Economic policy can be adjusted, if necessary. In our view, China’s central bank will maintain its current prudent/tight stance and wait to see how much activity will slow, adjusting its policy as necessary. We believe that the overall bias of policymakers in China is cautious and that their preference is to err on the side of tightening too little rather than too much.

Finally, capital outflows have diminished. Capital controls and higher domestic deposit rates have reduced capital outflows. Indeed, foreign reserves have increased over the past three months (see chart).

We have increased our 2017 GDP growth forecast for China slightly, to 6.5% from 6.4%, due to the stronger-than-expected activity at the beginning of the year. We maintain our forecast of 5.8% GDP growth in 2018, which implies meaningfully slower activity in the coming quarters.

Commodities – A correction, not a new downward trend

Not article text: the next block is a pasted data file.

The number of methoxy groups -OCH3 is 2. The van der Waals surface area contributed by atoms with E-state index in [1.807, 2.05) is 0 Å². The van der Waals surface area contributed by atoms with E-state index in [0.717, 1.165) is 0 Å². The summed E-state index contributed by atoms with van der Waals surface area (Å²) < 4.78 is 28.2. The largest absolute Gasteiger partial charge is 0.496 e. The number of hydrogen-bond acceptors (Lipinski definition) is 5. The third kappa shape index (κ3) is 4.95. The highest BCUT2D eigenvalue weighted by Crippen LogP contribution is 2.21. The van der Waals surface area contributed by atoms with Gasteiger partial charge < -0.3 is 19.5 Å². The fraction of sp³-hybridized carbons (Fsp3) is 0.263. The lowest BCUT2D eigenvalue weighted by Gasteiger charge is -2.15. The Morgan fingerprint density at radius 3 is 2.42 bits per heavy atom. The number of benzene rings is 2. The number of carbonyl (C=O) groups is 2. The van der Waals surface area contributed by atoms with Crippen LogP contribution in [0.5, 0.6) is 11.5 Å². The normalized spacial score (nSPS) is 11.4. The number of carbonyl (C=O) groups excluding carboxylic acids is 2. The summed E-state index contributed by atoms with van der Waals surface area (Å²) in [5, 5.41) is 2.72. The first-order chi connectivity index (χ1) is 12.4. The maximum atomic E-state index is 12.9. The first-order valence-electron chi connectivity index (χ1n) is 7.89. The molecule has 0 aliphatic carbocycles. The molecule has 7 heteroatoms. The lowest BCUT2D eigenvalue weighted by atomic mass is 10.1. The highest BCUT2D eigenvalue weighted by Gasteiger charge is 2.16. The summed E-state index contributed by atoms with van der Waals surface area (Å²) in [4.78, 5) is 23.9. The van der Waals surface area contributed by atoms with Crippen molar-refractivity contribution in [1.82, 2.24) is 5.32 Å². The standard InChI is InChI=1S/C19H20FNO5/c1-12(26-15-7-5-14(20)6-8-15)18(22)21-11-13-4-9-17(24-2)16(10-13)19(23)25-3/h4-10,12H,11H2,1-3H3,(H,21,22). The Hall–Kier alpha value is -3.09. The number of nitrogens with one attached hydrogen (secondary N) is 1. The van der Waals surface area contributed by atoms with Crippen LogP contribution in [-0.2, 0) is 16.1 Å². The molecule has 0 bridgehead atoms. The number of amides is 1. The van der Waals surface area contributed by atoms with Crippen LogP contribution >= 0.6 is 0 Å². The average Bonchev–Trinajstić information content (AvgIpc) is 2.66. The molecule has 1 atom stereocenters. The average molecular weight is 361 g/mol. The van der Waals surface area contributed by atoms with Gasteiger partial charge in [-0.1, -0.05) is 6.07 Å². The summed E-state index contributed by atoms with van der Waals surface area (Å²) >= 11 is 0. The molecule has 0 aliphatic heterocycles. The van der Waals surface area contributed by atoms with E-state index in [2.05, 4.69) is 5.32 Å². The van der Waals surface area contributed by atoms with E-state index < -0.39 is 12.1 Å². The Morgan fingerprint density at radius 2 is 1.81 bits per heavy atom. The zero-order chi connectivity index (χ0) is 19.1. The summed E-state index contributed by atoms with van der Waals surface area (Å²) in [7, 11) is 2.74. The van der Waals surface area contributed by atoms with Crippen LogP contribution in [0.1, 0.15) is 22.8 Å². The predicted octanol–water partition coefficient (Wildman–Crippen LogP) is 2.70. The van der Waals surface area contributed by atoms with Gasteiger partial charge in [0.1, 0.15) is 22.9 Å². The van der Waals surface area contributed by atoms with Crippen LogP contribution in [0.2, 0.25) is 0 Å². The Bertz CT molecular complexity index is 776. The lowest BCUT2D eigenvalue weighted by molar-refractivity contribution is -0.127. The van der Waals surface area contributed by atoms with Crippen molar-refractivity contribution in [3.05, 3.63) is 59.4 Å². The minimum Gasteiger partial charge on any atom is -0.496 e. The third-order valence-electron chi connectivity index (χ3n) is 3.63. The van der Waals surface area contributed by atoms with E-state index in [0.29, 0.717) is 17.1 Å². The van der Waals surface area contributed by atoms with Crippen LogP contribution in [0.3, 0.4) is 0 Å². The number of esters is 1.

The Itaú Commodity Index (ICI) fell by 5.3% in April, pulled down by declines in the metal and energy price indexes. The former plummeted by 12%, led by a 22% drop in iron ore prices,  while the latter declined by 6% on a correction in oil prices.

We believe that the price declines in both commodity groups are a correction of previous excess, and not the start of a new downward trend for commodity prices overall.

Firmer global growth limits declines in metal prices. The downside risks to an improvement in the global manufacturing cycle seem limited at the moment, even with a slowdown in China. If the global manufacturing PMI remains close to its current levels, metal prices are unlikely to start a downward trend (see chart). This is consistent with our forecast of a 6% decline in the ICI Metals from its current level, with iron ore prices falling to USD 55/mt by the end of the year.